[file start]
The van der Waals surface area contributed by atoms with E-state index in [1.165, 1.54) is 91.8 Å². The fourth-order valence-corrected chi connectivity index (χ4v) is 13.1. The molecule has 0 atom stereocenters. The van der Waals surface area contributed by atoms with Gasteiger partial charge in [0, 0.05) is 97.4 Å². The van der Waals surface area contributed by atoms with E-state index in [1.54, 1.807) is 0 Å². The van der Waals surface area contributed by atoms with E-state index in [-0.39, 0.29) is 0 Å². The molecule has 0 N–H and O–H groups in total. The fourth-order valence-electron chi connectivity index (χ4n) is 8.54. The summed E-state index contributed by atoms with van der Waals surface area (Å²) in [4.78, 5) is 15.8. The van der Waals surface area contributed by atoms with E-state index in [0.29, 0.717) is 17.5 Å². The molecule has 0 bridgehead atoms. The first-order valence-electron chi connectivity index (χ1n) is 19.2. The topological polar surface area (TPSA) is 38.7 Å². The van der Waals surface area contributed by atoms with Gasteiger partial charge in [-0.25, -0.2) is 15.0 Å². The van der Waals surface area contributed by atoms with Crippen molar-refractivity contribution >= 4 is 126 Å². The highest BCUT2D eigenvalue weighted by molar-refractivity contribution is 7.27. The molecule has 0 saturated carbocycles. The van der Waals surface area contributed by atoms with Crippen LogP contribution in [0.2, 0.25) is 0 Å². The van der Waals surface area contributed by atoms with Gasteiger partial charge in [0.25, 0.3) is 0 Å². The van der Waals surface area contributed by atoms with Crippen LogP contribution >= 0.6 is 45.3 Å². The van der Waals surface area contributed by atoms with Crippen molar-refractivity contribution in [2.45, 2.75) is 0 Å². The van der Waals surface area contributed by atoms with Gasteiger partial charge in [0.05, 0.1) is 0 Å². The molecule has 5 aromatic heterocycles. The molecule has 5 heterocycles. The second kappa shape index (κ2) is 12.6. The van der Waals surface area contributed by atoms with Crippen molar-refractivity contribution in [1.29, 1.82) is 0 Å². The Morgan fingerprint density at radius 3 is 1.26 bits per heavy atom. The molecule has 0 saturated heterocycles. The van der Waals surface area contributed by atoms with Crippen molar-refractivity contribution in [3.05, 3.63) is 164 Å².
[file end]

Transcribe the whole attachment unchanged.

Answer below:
The van der Waals surface area contributed by atoms with E-state index in [1.165, 1.54) is 91.8 Å². The fourth-order valence-corrected chi connectivity index (χ4v) is 13.1. The molecule has 0 atom stereocenters. The van der Waals surface area contributed by atoms with Gasteiger partial charge in [0, 0.05) is 97.4 Å². The van der Waals surface area contributed by atoms with E-state index in [1.54, 1.807) is 0 Å². The van der Waals surface area contributed by atoms with E-state index in [-0.39, 0.29) is 0 Å². The molecule has 0 N–H and O–H groups in total. The fourth-order valence-electron chi connectivity index (χ4n) is 8.54. The summed E-state index contributed by atoms with van der Waals surface area (Å²) in [4.78, 5) is 15.8. The van der Waals surface area contributed by atoms with E-state index in [0.29, 0.717) is 17.5 Å². The molecule has 0 bridgehead atoms. The first-order valence-electron chi connectivity index (χ1n) is 19.2. The topological polar surface area (TPSA) is 38.7 Å². The van der Waals surface area contributed by atoms with Gasteiger partial charge in [-0.25, -0.2) is 15.0 Å². The van der Waals surface area contributed by atoms with Crippen molar-refractivity contribution >= 4 is 126 Å². The highest BCUT2D eigenvalue weighted by molar-refractivity contribution is 7.27. The molecule has 0 saturated carbocycles. The van der Waals surface area contributed by atoms with Crippen LogP contribution in [0.2, 0.25) is 0 Å². The van der Waals surface area contributed by atoms with Gasteiger partial charge in [0.25, 0.3) is 0 Å². The van der Waals surface area contributed by atoms with Crippen LogP contribution >= 0.6 is 45.3 Å². The van der Waals surface area contributed by atoms with Crippen molar-refractivity contribution in [2.45, 2.75) is 0 Å². The van der Waals surface area contributed by atoms with Gasteiger partial charge in [0.05, 0.1) is 0 Å². The molecule has 5 aromatic heterocycles. The molecule has 5 heterocycles. The second kappa shape index (κ2) is 12.6. The van der Waals surface area contributed by atoms with Crippen molar-refractivity contribution in [1.29, 1.82) is 0 Å². The Morgan fingerprint density at radius 3 is 1.26 bits per heavy atom. The molecule has 0 saturated heterocycles. The van der Waals surface area contributed by atoms with Crippen molar-refractivity contribution in [3.05, 3.63) is 164 Å².